This book is concerned with the land, the landscape, and with people in the landscape. People created the landscape of Belgium and France through thousands of years of intensive cultivation since neolithic times. Clues as to the nature of early society remain in the form of the various lynchets, buttes and other earthworks on the chalk downland, and to a lesser extent in other places. In the twentieth century it remains primarily a rural landscape, studded with many villages, some towns, and fewer cities. The agriculture of the early twentieth century was dominated by human labour and the horse; it was largely unmechanised, particularly so on the small, peasant farms of France and Belgium. The arrival of the opposing armies on this landscape superimposed a new structure of trenches, battery positions and other military works on the pastoral organisation. On the maps, much as a modern motorway cuts its swathe through the countryside, disregarding old field boundaries and ancient roads and trackways, we see these trench systems carving through the land with a wanton disregard for the rural fabric. It was ever thus in war, but the war of l9l4-l8 was on such a scale as to scar the whole country for those years, and for many years after. Not that previous conflicts had not left their mark on the landscape; the many fortified towns and moated farms testified to this, and on the maps the star-shaped ramparts and ditches of Vauban's citadels, themselves often reconstructions of earlier fortifications, stand out as symbols of centuries of conflict in the "cockpit of Europe". Now we see the topographical evidence of the Great War in much the same way - earthworks, mine craters, cemeteries and pill boxes are the archaeological remains which draw the pilgrims and the curious to the Western Front.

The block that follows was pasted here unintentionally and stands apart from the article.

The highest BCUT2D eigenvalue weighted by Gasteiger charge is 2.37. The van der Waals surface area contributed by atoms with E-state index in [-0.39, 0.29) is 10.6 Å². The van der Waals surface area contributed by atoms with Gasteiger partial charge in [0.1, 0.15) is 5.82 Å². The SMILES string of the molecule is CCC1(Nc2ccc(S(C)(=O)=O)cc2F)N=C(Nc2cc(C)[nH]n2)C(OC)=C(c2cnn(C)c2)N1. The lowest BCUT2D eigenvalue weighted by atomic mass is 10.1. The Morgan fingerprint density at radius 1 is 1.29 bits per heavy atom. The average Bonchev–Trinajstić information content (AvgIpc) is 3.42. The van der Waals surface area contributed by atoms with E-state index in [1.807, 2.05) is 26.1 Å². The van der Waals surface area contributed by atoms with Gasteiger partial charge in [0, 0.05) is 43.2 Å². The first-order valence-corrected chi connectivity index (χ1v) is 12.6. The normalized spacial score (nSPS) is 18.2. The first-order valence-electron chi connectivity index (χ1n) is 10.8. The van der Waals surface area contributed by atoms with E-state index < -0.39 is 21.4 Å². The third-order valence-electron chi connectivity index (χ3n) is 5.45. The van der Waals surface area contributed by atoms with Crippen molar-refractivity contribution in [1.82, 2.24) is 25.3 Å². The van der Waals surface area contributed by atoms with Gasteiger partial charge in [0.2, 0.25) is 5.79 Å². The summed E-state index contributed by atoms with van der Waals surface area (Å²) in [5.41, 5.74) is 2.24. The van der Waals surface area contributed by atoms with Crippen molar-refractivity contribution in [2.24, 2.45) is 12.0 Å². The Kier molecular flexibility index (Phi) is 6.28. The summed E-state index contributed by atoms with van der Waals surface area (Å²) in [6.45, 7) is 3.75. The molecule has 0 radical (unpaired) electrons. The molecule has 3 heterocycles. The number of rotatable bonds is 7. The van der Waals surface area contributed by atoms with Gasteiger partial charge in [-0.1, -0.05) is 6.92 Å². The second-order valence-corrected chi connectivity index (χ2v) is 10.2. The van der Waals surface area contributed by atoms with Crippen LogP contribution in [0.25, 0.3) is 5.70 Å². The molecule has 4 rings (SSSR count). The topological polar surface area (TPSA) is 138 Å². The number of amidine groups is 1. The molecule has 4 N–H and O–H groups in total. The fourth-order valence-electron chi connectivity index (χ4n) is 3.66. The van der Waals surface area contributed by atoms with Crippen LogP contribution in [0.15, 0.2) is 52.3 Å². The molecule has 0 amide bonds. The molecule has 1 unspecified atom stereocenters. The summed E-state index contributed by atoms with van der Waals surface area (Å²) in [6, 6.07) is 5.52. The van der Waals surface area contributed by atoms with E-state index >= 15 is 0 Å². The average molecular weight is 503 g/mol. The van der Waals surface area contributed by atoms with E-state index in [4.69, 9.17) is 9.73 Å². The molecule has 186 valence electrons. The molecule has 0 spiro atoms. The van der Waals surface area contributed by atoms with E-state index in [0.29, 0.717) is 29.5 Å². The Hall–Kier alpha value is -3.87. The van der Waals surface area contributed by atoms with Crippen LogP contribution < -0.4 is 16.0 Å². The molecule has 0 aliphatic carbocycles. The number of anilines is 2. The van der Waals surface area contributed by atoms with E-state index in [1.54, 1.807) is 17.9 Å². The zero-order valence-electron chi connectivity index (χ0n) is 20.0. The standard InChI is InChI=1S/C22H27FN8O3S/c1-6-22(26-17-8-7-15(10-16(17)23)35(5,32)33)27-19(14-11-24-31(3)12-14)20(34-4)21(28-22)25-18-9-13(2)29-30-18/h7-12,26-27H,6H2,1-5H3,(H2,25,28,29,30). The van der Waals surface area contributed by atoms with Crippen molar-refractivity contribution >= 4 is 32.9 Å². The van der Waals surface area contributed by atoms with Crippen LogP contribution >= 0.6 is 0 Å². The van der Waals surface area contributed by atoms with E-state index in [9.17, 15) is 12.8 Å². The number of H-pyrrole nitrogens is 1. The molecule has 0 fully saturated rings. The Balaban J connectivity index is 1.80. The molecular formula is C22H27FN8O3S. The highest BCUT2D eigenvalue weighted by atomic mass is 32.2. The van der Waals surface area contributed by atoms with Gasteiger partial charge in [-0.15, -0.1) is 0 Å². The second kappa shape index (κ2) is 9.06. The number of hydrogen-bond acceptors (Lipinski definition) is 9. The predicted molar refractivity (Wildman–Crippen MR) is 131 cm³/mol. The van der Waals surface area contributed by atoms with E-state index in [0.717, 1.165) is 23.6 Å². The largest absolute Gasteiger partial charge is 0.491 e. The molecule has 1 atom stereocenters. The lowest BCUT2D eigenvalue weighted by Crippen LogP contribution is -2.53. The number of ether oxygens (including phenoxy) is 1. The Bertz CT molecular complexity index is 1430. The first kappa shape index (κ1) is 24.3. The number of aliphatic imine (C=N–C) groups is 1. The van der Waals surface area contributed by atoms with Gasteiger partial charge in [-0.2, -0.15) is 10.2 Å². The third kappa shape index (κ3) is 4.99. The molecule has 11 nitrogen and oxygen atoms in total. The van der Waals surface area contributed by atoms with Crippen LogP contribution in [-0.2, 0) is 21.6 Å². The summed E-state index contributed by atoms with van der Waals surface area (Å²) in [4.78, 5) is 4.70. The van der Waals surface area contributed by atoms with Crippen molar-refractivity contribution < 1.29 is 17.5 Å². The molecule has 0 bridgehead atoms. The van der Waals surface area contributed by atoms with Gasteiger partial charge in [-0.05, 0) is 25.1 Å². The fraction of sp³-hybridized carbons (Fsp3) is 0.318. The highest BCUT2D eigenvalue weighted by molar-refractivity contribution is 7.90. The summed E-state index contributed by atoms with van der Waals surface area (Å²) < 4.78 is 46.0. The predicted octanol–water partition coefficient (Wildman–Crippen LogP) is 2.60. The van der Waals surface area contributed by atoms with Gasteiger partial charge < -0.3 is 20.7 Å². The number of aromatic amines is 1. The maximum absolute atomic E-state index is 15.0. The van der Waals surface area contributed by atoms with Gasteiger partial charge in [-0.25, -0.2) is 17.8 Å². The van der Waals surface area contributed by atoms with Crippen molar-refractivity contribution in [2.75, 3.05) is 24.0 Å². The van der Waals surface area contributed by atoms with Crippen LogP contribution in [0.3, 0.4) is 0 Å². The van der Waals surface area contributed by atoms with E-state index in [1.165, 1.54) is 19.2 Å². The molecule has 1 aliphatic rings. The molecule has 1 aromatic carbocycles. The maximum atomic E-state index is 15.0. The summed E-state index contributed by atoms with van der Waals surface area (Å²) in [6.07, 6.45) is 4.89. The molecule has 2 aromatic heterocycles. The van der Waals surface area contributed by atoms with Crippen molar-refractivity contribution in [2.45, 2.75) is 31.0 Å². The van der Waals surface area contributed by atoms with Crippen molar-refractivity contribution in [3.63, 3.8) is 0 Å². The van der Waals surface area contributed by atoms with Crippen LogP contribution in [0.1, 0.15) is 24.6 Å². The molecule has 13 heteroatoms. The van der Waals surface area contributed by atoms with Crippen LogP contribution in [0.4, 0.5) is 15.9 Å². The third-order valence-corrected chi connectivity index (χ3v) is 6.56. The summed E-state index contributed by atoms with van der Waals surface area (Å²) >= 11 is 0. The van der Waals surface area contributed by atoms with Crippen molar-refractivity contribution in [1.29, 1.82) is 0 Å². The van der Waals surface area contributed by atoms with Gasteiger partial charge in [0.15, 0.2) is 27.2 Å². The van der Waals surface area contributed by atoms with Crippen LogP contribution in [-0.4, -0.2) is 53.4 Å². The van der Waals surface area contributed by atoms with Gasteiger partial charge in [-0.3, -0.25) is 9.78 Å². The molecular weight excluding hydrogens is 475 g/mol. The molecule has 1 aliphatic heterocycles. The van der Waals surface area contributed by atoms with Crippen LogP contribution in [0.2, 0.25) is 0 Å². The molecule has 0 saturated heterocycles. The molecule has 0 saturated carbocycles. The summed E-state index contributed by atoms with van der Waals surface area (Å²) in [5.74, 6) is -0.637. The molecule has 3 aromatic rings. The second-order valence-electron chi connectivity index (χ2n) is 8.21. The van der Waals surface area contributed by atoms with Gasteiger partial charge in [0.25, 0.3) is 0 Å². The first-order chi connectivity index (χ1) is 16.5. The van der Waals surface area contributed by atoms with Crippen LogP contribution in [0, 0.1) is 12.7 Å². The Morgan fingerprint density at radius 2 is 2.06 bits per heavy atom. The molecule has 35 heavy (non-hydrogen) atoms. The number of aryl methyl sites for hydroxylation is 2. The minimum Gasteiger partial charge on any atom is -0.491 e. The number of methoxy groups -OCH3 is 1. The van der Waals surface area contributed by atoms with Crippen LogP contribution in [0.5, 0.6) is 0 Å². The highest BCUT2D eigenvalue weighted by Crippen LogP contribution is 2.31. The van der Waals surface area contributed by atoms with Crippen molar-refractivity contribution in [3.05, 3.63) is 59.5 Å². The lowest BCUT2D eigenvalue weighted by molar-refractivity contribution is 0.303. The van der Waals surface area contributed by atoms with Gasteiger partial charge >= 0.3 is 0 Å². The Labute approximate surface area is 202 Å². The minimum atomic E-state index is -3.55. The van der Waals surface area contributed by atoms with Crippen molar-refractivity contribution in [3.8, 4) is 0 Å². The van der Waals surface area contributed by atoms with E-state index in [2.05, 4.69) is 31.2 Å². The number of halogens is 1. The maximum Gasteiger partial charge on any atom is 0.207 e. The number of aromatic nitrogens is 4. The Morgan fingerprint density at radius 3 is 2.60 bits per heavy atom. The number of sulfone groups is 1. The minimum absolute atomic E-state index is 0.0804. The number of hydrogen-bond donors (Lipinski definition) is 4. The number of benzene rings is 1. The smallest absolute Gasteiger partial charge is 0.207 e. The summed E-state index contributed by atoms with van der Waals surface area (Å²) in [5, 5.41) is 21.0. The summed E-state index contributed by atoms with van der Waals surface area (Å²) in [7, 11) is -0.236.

Field Fortifications are as old as war itself, and there was little new about the trench systems of 1914-18. The difference between this and previous wars was largely one of scale and technology, and it does not require a massive leap of the imagination to perceive the similarities between, say, Marlborough's sieges in the Low Countries, the stalemate in the trenches of the Crimea, the extensive field-works of the American Civil War, and the shambles of the Somme.

And yet the experience of 1914-18 is peculiarly with us, in the form of the vast quantities of histories, autobiographies, literary and artistic works which were generated by this, the first of the modern wars of whole populations which affected Europe. We feel for the men and women, and for the land, of the Great War as for no previous war. We feel an intimacy with the human experience and with the transformed landscape of the Western Front.